A Slovakia-based computer-security firm could face a U.S. investigation for sanctions violations after its anti-virus products were downloaded in Iran in an apparent attempt to secure the country's networks against the cyberworm that attacked Tehran's nuclear program.
A former employee said he showed executives at ESET's San Diego offices evidence in December that their software was being downloaded and installed on tens of thousands of computers in Iran.
"It was being downloaded at a tremendous rate," Charles Jeter told The Washington Times.
"Traffic to ESET's website [from Iran] was five times the level it was to any of our competitors ... and we were getting more traffic from Tehran than from New York and Los Angeles combined," Mr. Jeter said, citing an analysis of last year's Internet traffic he had conducted for ESET.
He said he heard anecdotal reports that copies of ESET's software - possibly pirated - were being sold by street vendors in Tehran, adding that he raised the issue again with company executives in January.
The ESET website provides updates for its anti-virus products. Mr. Jeter said the downloaded updates were those that would be effective against the Stuxnet worm, which was designed to destroy the computer-controlled machinery that enriches uranium for Iran's nuclear program.
"The evidence pointed to a much bigger problem," he said. "The timing of updates and the logarithmic increase in their number indicate that this software was part of Tehran's cyberdefense program."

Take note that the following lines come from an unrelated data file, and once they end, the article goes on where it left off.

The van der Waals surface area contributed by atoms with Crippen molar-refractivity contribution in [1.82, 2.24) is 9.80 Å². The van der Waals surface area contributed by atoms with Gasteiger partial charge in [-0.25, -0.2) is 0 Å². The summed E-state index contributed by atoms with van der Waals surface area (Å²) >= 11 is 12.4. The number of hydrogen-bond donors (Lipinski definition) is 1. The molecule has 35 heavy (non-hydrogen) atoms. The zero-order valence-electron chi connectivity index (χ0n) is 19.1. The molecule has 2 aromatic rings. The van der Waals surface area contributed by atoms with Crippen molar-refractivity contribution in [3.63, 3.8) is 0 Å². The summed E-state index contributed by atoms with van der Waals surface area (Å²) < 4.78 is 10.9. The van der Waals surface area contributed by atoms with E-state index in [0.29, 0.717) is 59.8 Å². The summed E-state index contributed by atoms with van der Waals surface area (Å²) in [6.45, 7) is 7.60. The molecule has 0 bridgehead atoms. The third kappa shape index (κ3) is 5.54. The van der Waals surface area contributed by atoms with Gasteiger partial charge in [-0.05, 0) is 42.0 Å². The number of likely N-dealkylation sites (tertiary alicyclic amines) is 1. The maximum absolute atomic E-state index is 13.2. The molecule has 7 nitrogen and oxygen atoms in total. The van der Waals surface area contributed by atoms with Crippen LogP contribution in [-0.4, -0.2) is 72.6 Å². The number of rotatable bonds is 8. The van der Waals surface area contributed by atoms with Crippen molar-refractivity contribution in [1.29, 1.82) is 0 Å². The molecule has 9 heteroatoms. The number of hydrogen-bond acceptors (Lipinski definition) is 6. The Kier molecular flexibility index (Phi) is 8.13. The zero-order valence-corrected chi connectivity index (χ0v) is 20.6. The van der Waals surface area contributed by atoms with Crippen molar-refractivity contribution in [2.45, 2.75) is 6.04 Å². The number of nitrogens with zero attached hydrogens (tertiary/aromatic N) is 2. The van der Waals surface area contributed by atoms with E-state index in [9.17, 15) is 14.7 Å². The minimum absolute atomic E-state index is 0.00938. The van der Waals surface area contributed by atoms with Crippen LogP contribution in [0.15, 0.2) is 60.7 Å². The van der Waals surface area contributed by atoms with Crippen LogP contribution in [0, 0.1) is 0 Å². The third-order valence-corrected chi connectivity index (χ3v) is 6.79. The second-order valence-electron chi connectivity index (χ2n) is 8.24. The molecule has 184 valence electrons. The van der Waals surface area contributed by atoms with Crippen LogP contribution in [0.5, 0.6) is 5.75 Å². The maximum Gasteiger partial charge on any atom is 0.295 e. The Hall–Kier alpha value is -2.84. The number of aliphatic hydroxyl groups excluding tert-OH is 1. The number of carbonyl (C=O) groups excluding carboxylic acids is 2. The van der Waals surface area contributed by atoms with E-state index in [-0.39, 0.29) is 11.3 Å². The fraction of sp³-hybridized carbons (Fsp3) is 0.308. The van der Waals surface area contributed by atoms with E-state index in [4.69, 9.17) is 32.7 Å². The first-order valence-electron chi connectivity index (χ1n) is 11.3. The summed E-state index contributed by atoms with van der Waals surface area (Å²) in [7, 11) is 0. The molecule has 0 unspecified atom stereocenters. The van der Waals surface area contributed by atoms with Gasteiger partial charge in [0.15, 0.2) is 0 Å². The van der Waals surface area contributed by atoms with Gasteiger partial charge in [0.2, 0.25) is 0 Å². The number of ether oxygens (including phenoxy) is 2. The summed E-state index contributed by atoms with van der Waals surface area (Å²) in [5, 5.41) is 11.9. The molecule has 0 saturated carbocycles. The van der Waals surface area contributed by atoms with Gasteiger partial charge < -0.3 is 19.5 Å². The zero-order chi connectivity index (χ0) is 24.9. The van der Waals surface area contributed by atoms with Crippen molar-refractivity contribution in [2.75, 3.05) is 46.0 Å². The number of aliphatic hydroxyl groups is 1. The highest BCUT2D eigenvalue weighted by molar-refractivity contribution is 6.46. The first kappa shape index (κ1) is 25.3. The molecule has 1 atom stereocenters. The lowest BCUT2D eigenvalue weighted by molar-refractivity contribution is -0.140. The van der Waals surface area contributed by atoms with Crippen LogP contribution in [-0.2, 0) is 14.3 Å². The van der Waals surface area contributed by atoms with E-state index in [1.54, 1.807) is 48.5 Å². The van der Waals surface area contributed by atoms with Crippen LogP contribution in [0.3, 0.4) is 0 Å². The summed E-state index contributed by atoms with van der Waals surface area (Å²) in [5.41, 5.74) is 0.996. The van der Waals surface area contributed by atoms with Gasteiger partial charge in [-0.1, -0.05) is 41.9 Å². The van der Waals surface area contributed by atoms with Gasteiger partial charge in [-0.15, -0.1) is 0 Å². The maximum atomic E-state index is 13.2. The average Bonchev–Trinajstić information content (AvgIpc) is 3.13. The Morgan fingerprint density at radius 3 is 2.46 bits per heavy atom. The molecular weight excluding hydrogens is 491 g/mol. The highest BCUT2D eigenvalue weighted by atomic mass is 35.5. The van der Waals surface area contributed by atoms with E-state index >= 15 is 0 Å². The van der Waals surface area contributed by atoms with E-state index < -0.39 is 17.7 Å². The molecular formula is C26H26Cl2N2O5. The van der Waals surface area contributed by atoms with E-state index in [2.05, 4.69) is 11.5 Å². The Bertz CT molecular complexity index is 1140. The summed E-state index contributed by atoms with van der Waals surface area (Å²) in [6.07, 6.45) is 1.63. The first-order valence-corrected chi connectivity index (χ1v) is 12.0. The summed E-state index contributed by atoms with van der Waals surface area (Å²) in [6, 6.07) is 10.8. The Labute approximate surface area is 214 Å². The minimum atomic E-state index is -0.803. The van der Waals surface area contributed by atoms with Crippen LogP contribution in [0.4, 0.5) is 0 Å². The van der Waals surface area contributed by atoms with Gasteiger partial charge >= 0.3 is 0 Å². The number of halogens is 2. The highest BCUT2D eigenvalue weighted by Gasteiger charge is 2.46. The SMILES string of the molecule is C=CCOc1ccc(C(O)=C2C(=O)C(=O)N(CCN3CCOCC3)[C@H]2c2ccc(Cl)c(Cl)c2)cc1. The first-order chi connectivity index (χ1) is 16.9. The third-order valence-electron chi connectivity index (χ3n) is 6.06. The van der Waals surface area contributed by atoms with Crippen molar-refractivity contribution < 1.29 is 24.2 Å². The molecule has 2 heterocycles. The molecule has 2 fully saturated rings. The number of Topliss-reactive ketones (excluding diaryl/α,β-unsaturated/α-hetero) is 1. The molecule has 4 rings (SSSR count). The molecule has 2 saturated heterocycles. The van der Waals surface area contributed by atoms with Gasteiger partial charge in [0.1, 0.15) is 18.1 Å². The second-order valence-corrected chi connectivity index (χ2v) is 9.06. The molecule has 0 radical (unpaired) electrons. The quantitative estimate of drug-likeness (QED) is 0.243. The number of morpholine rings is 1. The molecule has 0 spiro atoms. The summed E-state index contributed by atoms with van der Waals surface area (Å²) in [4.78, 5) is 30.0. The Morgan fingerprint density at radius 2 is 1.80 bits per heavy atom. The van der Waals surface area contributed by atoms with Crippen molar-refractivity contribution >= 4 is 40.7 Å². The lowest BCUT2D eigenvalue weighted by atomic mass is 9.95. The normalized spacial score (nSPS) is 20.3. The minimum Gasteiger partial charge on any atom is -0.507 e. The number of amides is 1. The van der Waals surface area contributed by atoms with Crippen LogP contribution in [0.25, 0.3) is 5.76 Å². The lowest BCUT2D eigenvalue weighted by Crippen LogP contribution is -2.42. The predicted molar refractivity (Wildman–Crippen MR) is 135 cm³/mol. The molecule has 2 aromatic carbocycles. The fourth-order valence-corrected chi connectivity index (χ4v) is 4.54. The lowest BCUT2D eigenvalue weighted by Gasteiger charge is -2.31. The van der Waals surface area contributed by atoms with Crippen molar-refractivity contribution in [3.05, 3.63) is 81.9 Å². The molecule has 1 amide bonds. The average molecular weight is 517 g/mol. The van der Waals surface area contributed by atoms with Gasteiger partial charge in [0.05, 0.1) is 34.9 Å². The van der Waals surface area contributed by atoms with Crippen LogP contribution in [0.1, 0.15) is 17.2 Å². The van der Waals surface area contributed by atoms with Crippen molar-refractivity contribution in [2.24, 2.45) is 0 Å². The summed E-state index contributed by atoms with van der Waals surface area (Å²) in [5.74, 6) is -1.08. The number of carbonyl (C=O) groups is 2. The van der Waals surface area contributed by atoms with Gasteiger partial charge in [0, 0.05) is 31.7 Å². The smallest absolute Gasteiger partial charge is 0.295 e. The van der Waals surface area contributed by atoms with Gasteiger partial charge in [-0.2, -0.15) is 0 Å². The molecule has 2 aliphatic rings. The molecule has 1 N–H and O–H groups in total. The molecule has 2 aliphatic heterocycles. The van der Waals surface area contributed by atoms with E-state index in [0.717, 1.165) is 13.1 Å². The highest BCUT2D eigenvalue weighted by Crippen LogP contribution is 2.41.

Executives could have blocked downloads from computer locations in Iran - a relatively straightforward procedure, he said. But they "refused to even just block Iranian IP addresses, even though the company apparently was not making any money from those downloads," Mr. Jeter said.
In March, Mr. Jeter, an at-will employee, was terminated by ESET. He was told he was fired for "policy violations [in] compiling a dossier on ESET's activities" by printing the data he used for his analysis of the Iranian downloads, he said.
ESET spokesman Christopher Dale told The Times: "We don't do business in Iran" or in any other country covered by U.S. sanctions.
"Unfortunately, following the rules does not prevent piracy or smuggling of technology," Mr. Dale added. "It is quite challenging to stop illegal distribution of software."
Mr. Jeter said he provided the evidence to the Secret Service in San Diego, which told him it had been made available to the U.S. Treasury Office of Foreign Asset Control (OFAC), which enforces sanctions against Iran. The sanctions require a license for almost any form of product or service provided to anyone in Iran.
Through a Treasury Department spokeswoman, OFAC officials said they do not comment on whether they are conducting an investigation.
But former OFAC official Jonathan Schanzer said the law clearly places the onus on a firm to stop suspicious downloads once it is made aware of them.
"If you were aware of the use of your software in Iran and didn't do anything about it, that would be a violation," Mr. Schanzer said. Even if the updates were free and being used on pirated copies of the software, a company would still be in violation if it did not move to stop the downloading, he said.
Criminal penalties for sanctions violations can run up to a $1 million fine and 20 years in prison. Civil penalties of up to $250,000 can be imposed by the Treasury Department.
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